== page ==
The outspoken, 78-year-old Beavers didn't say a word at his sentencing, saying he wasn't about to beg the judge for mercy. But facing a prison surrender date a week from Monday, now he's begging for a little consideration.
Beavers is due to turn himself in to the Bureau of Prisons December 2 to begin serving his six-month sentence. On Thursday morning his lawyers will make an 11th hour plea to keep him out of jail.
"I don't beg my woman so you know I wouldn't go beg the judge," said Beavers.
Things have apparently changed in the two months since Beavers made that statement.
Thursday in federal court his attorneys will beg Judge James Zagel to permit Beavers to remain free on bond during his appeal. The gravel-voiced career politician, who calls himself "the hog with big nuts," would probably long be out of prison when his appeal is finally decided if he is made to report December 2.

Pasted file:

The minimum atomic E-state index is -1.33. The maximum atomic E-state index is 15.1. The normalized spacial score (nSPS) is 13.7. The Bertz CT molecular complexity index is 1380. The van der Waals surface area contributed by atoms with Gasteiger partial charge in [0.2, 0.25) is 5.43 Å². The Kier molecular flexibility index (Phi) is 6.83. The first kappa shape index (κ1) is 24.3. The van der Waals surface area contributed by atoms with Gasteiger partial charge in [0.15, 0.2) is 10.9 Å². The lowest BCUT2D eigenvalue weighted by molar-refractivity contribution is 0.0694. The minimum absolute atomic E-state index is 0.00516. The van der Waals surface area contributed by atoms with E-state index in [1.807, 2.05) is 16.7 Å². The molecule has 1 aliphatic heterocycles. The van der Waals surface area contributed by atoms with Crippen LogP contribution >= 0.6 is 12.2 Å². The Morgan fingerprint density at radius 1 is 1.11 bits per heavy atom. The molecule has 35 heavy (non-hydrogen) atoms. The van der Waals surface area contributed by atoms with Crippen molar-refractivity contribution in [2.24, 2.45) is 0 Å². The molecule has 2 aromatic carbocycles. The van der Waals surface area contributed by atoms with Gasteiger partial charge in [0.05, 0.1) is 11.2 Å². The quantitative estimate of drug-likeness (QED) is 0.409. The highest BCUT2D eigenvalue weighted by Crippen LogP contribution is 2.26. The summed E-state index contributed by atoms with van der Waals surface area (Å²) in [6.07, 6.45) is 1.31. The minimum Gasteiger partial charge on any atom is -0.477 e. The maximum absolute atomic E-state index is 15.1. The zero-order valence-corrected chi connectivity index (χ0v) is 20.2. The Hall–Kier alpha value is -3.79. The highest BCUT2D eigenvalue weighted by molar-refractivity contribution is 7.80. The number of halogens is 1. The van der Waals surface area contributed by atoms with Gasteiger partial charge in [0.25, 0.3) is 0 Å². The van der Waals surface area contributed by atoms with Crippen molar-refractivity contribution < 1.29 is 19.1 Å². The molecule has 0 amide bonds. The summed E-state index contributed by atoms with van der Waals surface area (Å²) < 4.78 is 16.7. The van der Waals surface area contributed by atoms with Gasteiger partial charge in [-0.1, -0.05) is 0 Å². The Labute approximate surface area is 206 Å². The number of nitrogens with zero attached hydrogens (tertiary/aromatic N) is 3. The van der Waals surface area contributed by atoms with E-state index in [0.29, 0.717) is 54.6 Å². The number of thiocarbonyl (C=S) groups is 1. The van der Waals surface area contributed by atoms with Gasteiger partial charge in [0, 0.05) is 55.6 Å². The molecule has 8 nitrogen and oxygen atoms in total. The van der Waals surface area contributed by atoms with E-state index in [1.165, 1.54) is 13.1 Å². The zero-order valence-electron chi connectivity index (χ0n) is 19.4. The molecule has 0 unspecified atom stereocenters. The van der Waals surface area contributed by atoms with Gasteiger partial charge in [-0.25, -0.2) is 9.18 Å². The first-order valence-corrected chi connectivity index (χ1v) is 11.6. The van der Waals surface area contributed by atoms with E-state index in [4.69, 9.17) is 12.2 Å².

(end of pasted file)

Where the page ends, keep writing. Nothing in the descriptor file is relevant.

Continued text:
According to Beavers' motion for freedom that will be argued Thursday morning, the one-time Chicago cop-turned elected official has led an upstanding life of public service; who may well win the substantial issues raised on appeal according to his lawyers. They say Beavers poses no risk of flight or danger to the community and that the motion was not filed for purposes of delay.
Beavers had 50 years employed by the government and was on bond after his arrest and during his trial without violating any provision of the court. Nevertheless, judges are not known for allowing this kind of consideration, even in public corruption cases.
Beavers' motion to stay out of prison during appeal